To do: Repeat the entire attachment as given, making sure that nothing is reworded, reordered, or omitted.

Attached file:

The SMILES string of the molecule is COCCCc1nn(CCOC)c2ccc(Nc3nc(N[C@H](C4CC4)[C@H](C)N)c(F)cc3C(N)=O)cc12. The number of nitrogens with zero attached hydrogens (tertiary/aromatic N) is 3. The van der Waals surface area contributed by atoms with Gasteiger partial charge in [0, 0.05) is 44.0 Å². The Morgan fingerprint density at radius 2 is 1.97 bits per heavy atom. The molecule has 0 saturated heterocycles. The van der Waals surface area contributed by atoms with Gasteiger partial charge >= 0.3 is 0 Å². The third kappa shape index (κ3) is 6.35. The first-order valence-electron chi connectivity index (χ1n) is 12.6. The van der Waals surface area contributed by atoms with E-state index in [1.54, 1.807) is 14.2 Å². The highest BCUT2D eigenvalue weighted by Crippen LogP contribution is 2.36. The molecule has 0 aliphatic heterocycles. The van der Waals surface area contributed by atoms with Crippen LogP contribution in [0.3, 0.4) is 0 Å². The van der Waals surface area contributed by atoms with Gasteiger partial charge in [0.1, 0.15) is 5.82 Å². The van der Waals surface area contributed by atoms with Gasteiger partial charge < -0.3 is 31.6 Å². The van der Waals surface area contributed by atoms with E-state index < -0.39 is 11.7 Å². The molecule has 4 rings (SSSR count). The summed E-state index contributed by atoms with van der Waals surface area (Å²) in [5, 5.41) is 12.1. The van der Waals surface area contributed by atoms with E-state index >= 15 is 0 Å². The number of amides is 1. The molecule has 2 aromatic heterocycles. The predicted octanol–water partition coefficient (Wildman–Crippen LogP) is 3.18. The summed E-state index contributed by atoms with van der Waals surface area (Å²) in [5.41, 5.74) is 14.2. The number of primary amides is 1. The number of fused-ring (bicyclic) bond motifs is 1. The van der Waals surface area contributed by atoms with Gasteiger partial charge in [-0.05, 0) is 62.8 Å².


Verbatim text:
The SMILES string of the molecule is COCCCc1nn(CCOC)c2ccc(Nc3nc(N[C@H](C4CC4)[C@H](C)N)c(F)cc3C(N)=O)cc12. The number of nitrogens with zero attached hydrogens (tertiary/aromatic N) is 3. The van der Waals surface area contributed by atoms with Gasteiger partial charge in [0, 0.05) is 44.0 Å². The Morgan fingerprint density at radius 2 is 1.97 bits per heavy atom. The molecule has 0 saturated heterocycles. The van der Waals surface area contributed by atoms with Gasteiger partial charge >= 0.3 is 0 Å². The third kappa shape index (κ3) is 6.35. The first-order valence-electron chi connectivity index (χ1n) is 12.6. The van der Waals surface area contributed by atoms with E-state index in [1.54, 1.807) is 14.2 Å². The highest BCUT2D eigenvalue weighted by Crippen LogP contribution is 2.36. The molecule has 0 aliphatic heterocycles. The van der Waals surface area contributed by atoms with Crippen LogP contribution in [0.3, 0.4) is 0 Å². The van der Waals surface area contributed by atoms with Gasteiger partial charge in [0.1, 0.15) is 5.82 Å². The van der Waals surface area contributed by atoms with Gasteiger partial charge < -0.3 is 31.6 Å². The van der Waals surface area contributed by atoms with E-state index < -0.39 is 11.7 Å². The molecule has 4 rings (SSSR count). The summed E-state index contributed by atoms with van der Waals surface area (Å²) in [5, 5.41) is 12.1. The van der Waals surface area contributed by atoms with E-state index >= 15 is 0 Å². The number of amides is 1. The molecule has 2 aromatic heterocycles. The predicted octanol–water partition coefficient (Wildman–Crippen LogP) is 3.18. The summed E-state index contributed by atoms with van der Waals surface area (Å²) in [5.41, 5.74) is 14.2. The number of primary amides is 1. The number of fused-ring (bicyclic) bond motifs is 1. The van der Waals surface area contributed by atoms with Gasteiger partial charge in [-0.05, 0) is 62.8 Å².